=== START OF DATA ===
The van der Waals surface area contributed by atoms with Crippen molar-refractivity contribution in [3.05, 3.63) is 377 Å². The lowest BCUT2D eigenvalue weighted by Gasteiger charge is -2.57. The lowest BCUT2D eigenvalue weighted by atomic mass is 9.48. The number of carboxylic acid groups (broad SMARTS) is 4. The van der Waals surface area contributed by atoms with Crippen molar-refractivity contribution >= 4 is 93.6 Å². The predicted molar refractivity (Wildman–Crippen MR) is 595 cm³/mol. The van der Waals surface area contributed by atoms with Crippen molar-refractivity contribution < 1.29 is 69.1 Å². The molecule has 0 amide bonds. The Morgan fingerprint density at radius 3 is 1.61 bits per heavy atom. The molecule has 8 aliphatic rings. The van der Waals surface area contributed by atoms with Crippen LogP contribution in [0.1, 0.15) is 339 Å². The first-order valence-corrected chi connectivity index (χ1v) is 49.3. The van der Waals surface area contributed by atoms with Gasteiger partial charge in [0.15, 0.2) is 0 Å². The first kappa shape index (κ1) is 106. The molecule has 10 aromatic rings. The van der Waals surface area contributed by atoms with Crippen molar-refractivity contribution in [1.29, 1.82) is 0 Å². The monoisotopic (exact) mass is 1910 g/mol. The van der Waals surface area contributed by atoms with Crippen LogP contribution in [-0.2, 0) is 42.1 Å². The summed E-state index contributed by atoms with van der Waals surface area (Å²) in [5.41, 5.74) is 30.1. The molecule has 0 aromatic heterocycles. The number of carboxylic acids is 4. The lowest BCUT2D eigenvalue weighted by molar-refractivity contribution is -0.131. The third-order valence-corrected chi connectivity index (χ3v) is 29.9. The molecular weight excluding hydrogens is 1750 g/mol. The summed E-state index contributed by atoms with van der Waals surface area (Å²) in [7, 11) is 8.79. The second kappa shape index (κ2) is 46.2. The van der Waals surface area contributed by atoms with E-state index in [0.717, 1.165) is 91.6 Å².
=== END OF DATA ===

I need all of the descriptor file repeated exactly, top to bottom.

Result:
The van der Waals surface area contributed by atoms with Crippen molar-refractivity contribution in [3.05, 3.63) is 377 Å². The lowest BCUT2D eigenvalue weighted by Gasteiger charge is -2.57. The lowest BCUT2D eigenvalue weighted by atomic mass is 9.48. The number of carboxylic acid groups (broad SMARTS) is 4. The van der Waals surface area contributed by atoms with Crippen molar-refractivity contribution >= 4 is 93.6 Å². The predicted molar refractivity (Wildman–Crippen MR) is 595 cm³/mol. The van der Waals surface area contributed by atoms with Crippen molar-refractivity contribution < 1.29 is 69.1 Å². The molecule has 0 amide bonds. The Morgan fingerprint density at radius 3 is 1.61 bits per heavy atom. The molecule has 8 aliphatic rings. The van der Waals surface area contributed by atoms with Crippen LogP contribution in [0.1, 0.15) is 339 Å². The first-order valence-corrected chi connectivity index (χ1v) is 49.3. The van der Waals surface area contributed by atoms with Gasteiger partial charge in [0.15, 0.2) is 0 Å². The first kappa shape index (κ1) is 106. The molecule has 10 aromatic rings. The van der Waals surface area contributed by atoms with Crippen molar-refractivity contribution in [1.29, 1.82) is 0 Å². The monoisotopic (exact) mass is 1910 g/mol. The van der Waals surface area contributed by atoms with Crippen LogP contribution in [-0.2, 0) is 42.1 Å². The summed E-state index contributed by atoms with van der Waals surface area (Å²) in [5.41, 5.74) is 30.1. The molecule has 0 aromatic heterocycles. The number of carboxylic acids is 4. The lowest BCUT2D eigenvalue weighted by molar-refractivity contribution is -0.131. The third-order valence-corrected chi connectivity index (χ3v) is 29.9. The molecular weight excluding hydrogens is 1750 g/mol. The summed E-state index contributed by atoms with van der Waals surface area (Å²) in [7, 11) is 8.79. The second kappa shape index (κ2) is 46.2. The van der Waals surface area contributed by atoms with E-state index in [0.717, 1.165) is 91.6 Å².